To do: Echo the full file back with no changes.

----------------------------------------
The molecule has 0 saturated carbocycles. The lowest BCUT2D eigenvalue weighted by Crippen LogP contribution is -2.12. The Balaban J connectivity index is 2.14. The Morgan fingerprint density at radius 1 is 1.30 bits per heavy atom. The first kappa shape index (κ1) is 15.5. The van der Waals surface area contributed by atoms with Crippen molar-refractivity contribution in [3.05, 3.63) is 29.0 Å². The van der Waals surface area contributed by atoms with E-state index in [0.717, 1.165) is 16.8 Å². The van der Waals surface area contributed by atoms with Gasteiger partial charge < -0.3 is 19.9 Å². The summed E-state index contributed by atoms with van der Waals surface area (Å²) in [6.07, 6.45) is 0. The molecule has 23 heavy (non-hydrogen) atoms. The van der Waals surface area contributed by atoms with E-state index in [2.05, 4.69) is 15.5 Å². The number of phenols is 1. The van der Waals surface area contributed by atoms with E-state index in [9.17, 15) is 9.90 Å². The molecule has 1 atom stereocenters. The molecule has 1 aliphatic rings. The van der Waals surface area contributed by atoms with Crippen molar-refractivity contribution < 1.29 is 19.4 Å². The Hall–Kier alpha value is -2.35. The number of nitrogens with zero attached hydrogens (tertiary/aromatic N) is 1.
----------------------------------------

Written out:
The molecule has 0 saturated carbocycles. The lowest BCUT2D eigenvalue weighted by Crippen LogP contribution is -2.12. The Balaban J connectivity index is 2.14. The Morgan fingerprint density at radius 1 is 1.30 bits per heavy atom. The first kappa shape index (κ1) is 15.5. The van der Waals surface area contributed by atoms with Crippen molar-refractivity contribution in [3.05, 3.63) is 29.0 Å². The van der Waals surface area contributed by atoms with E-state index in [0.717, 1.165) is 16.8 Å². The van der Waals surface area contributed by atoms with Gasteiger partial charge < -0.3 is 19.9 Å². The summed E-state index contributed by atoms with van der Waals surface area (Å²) in [6.07, 6.45) is 0. The molecule has 23 heavy (non-hydrogen) atoms. The van der Waals surface area contributed by atoms with E-state index in [2.05, 4.69) is 15.5 Å². The number of phenols is 1. The van der Waals surface area contributed by atoms with E-state index in [9.17, 15) is 9.90 Å². The molecule has 1 atom stereocenters. The molecule has 1 aliphatic rings. The van der Waals surface area contributed by atoms with Crippen molar-refractivity contribution < 1.29 is 19.4 Å². The Hall–Kier alpha value is -2.35. The number of nitrogens with zero attached hydrogens (tertiary/aromatic N) is 1.